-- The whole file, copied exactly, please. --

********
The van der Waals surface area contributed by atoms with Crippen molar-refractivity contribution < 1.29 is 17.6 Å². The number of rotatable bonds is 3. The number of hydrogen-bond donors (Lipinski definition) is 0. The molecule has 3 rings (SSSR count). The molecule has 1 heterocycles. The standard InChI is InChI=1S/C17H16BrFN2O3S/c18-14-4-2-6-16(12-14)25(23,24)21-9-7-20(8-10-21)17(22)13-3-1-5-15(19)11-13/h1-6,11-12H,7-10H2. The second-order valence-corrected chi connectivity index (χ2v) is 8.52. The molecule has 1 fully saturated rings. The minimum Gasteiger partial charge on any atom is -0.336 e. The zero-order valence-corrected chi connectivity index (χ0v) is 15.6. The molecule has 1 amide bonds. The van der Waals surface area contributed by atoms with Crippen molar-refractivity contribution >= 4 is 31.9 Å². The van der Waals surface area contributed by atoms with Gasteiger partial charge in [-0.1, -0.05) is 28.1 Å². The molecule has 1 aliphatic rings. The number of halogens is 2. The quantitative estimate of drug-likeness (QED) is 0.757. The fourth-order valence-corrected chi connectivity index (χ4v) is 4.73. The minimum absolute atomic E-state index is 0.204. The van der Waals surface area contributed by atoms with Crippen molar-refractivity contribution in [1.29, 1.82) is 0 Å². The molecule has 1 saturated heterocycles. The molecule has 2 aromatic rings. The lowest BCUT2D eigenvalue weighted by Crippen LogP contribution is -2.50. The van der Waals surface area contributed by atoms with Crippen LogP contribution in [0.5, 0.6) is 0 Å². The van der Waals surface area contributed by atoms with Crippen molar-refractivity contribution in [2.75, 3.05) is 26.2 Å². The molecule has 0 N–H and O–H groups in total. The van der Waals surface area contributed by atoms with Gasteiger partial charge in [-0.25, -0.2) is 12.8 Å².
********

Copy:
The van der Waals surface area contributed by atoms with Crippen molar-refractivity contribution < 1.29 is 17.6 Å². The number of rotatable bonds is 3. The number of hydrogen-bond donors (Lipinski definition) is 0. The molecule has 3 rings (SSSR count). The molecule has 1 heterocycles. The standard InChI is InChI=1S/C17H16BrFN2O3S/c18-14-4-2-6-16(12-14)25(23,24)21-9-7-20(8-10-21)17(22)13-3-1-5-15(19)11-13/h1-6,11-12H,7-10H2. The second-order valence-corrected chi connectivity index (χ2v) is 8.52. The molecule has 1 fully saturated rings. The minimum Gasteiger partial charge on any atom is -0.336 e. The zero-order valence-corrected chi connectivity index (χ0v) is 15.6. The molecule has 1 amide bonds. The van der Waals surface area contributed by atoms with Crippen molar-refractivity contribution >= 4 is 31.9 Å². The van der Waals surface area contributed by atoms with Gasteiger partial charge in [-0.1, -0.05) is 28.1 Å². The molecule has 1 aliphatic rings. The number of halogens is 2. The quantitative estimate of drug-likeness (QED) is 0.757. The fourth-order valence-corrected chi connectivity index (χ4v) is 4.73. The minimum absolute atomic E-state index is 0.204. The van der Waals surface area contributed by atoms with Crippen molar-refractivity contribution in [1.29, 1.82) is 0 Å². The molecule has 1 saturated heterocycles. The molecule has 2 aromatic rings. The lowest BCUT2D eigenvalue weighted by Crippen LogP contribution is -2.50. The van der Waals surface area contributed by atoms with Crippen LogP contribution in [0.5, 0.6) is 0 Å². The van der Waals surface area contributed by atoms with Crippen molar-refractivity contribution in [2.75, 3.05) is 26.2 Å². The molecule has 0 N–H and O–H groups in total. The van der Waals surface area contributed by atoms with Gasteiger partial charge in [-0.25, -0.2) is 12.8 Å².